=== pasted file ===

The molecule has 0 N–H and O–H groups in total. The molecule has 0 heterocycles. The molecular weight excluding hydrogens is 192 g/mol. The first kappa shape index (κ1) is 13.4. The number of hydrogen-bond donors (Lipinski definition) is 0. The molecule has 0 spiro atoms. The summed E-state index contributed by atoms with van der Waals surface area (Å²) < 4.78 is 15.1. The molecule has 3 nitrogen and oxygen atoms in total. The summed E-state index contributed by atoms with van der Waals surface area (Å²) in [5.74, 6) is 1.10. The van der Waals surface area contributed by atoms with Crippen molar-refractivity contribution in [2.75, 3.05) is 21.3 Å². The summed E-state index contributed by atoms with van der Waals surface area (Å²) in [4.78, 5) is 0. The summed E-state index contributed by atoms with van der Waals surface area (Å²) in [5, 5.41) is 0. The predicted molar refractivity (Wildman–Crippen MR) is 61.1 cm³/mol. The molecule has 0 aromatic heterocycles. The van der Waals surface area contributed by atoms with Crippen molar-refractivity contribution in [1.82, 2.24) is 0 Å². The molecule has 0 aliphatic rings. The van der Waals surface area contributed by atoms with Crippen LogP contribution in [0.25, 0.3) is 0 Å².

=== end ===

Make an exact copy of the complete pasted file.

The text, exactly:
The molecule has 0 N–H and O–H groups in total. The molecule has 0 heterocycles. The molecular weight excluding hydrogens is 192 g/mol. The first kappa shape index (κ1) is 13.4. The number of hydrogen-bond donors (Lipinski definition) is 0. The molecule has 0 spiro atoms. The summed E-state index contributed by atoms with van der Waals surface area (Å²) < 4.78 is 15.1. The molecule has 3 nitrogen and oxygen atoms in total. The summed E-state index contributed by atoms with van der Waals surface area (Å²) in [5.74, 6) is 1.10. The van der Waals surface area contributed by atoms with Crippen molar-refractivity contribution in [2.75, 3.05) is 21.3 Å². The summed E-state index contributed by atoms with van der Waals surface area (Å²) in [4.78, 5) is 0. The summed E-state index contributed by atoms with van der Waals surface area (Å²) in [5, 5.41) is 0. The predicted molar refractivity (Wildman–Crippen MR) is 61.1 cm³/mol. The molecule has 0 aromatic heterocycles. The van der Waals surface area contributed by atoms with Crippen molar-refractivity contribution in [1.82, 2.24) is 0 Å². The molecule has 0 aliphatic rings. The van der Waals surface area contributed by atoms with Crippen LogP contribution in [0.25, 0.3) is 0 Å².